For months the Fed used the word ‘patience’ to describe its stance toward a rate hike. Having lost ‘patience’ in March, the new buzzword is ‘flexible.’ As used by the Fed, the terms are essentially synonymous.
What the Fed really wants is the flexibility to raise rates when they are absolutely certain higher borrowing costs won’t completely derail the recovery
Whatever coin former Fed Chief Ben Bernanke is now banking, he made it the old fashioned way -- he earned it.
The good news for savers is that interest rates will probably be moving higher by the end of the year so savers will finally start reaping some rewards for their frugality.
Things may get rough for a while after recent weak economic data, but most long-term indicators suggest the U.S. economy is headed in the right direction and hint Wall Street will fall in line with the broader trend.
Monthly job creation has been steadily growing for more than a year, but there's one piece of the employment picture missing: Wage growth.
Former Federal Reserve Chief Ben Bernanke's new blog for the Brookings Institution, the first entry of which was published on Monday, is an exercise in rhetorical balance -- and you can learn a lot, just probably not what you thought you wanted.
Balance will be achieved in the gradual process employed for raising rates once the initial increase is announced later this year.
The word ‘patient’ may have been removed but the sentiment remains.
The Federal Reserve's policy-setting board starts its two-day meeting Tuesday, and despite all the attention on the looming decision on rate hikes, how they will move higher is far more important than when.
A sharply lower fourth quarter GDP reading isn’t great news but it isn’t enough to alter the Federal Reserve’s projected timing for raising interest rates.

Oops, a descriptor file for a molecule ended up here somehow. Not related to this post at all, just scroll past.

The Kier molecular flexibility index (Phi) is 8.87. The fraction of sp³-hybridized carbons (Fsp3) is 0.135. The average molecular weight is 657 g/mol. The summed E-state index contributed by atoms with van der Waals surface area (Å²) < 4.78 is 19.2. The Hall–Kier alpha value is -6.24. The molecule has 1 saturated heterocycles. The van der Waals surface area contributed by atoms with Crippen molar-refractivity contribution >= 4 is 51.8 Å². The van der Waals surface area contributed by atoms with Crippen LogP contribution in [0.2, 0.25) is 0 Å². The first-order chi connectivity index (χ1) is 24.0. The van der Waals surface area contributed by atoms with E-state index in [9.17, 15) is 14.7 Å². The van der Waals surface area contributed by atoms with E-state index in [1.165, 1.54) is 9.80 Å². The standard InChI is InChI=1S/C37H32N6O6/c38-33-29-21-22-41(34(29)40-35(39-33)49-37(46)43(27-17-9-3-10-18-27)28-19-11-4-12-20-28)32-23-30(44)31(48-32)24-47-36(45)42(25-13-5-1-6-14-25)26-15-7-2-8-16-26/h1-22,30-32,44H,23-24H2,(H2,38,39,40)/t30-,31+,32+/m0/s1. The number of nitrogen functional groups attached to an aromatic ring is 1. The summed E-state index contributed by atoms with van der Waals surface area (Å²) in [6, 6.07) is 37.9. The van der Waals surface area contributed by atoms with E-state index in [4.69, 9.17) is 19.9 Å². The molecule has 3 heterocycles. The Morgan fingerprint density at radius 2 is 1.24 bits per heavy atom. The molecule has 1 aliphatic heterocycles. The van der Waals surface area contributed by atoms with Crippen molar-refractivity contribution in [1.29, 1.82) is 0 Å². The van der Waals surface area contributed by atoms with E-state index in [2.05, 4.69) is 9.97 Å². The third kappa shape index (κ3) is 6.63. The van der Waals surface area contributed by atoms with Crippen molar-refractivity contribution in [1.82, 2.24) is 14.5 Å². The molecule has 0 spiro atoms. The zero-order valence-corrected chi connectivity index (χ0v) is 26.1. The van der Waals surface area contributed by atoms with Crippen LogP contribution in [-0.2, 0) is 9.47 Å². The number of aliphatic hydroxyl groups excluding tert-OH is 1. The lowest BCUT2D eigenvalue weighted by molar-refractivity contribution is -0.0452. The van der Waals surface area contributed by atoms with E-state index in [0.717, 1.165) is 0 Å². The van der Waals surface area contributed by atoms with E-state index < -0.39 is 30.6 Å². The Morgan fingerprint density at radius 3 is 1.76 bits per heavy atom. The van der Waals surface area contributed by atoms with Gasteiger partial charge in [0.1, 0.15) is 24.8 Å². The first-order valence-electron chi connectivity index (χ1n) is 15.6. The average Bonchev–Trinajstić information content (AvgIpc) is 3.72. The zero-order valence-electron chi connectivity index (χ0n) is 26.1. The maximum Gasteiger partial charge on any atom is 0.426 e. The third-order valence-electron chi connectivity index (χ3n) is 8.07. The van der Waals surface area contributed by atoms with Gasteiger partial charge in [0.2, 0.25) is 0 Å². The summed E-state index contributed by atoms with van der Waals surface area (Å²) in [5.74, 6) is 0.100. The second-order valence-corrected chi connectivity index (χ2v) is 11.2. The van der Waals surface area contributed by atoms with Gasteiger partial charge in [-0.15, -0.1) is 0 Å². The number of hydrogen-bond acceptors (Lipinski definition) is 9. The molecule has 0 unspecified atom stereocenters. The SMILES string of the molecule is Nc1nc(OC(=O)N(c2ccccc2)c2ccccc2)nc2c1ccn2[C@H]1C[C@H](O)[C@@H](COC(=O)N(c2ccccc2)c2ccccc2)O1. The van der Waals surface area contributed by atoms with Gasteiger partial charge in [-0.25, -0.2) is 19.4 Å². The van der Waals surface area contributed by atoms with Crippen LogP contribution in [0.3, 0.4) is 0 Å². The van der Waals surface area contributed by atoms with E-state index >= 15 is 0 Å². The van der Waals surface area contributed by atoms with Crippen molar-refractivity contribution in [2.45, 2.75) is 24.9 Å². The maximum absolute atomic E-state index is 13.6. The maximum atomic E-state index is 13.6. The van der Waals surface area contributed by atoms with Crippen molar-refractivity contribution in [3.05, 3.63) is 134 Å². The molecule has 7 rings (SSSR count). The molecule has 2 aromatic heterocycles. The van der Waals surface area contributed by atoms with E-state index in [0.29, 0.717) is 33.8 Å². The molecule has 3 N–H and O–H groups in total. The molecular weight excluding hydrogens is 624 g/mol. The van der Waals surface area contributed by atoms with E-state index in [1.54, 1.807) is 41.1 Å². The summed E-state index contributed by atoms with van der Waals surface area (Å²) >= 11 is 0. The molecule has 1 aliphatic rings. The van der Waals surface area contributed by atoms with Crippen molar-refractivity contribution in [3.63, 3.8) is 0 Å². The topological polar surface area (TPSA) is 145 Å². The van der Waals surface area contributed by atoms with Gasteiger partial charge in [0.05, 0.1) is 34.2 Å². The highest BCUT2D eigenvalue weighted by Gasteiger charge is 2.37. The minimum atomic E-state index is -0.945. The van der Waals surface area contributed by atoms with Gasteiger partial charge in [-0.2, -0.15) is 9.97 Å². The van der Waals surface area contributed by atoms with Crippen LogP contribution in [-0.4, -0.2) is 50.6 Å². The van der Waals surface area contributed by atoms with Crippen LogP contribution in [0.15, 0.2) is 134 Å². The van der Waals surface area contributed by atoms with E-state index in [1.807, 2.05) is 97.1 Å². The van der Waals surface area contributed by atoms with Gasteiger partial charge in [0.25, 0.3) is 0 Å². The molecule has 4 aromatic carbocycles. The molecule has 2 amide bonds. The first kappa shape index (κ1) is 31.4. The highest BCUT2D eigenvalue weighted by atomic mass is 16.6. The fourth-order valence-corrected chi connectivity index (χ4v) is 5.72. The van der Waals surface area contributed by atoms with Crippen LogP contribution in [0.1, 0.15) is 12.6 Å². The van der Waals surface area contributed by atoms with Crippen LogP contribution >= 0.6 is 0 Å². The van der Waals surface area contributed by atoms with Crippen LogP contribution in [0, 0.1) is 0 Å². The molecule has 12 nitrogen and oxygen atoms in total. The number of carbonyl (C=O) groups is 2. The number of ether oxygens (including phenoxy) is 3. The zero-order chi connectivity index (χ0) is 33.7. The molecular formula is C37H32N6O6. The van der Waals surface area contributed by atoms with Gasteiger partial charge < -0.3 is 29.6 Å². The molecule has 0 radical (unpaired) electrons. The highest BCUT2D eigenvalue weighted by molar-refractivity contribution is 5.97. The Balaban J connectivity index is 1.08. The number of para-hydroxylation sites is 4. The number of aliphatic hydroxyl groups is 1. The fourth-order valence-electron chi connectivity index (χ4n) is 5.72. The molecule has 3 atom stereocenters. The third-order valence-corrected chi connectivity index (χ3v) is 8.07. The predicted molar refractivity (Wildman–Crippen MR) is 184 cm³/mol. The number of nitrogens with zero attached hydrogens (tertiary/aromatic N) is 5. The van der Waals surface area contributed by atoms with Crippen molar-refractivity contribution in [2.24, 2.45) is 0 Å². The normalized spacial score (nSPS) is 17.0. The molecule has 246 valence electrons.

Stagnant wage growth and its implications on middle class Americans and the broader U.S. economy is no longer the exclusive province of lofty academics, egg head economists and Federal Reserve fan boys.
The increasingly-confusing split between strong job growth and weak wage growth will once again be front and center Friday when the January jobs report is released.
The most recent statement from the policy-setting Federal Open Markets Committee was a study in cognitive dissonance.
ECB President Mario Draghi on Thursday adhered to the cliched adage "Go big or go home." And for the most part Draghi is being praised for putting the ECB’s money where his mouth is.
The president must figure he has nothing to lose, so in the State of the Union speech he'll likely take credit for the upward tick of the U.S. economy, among other items. In all probability, the applause will last longer Tuesday night than the life of any of these measures in Congress.
Millions of new jobs and a rapidly falling unemployment rate have yet to translate into higher wages and bigger paychecks for most American workers.
The question is whether a strong end-of-the-year rally will be short-lived, or whether the surge upward will maintain momentum into the new year.
One has to wonder what’s going to happen when U.S. markets grow up and realize there is no Santa Claus.
The Fed surprised most everyone by essentially doubling-down on its dovish policy of keeping interest rates at near-zero for the foreseeable future.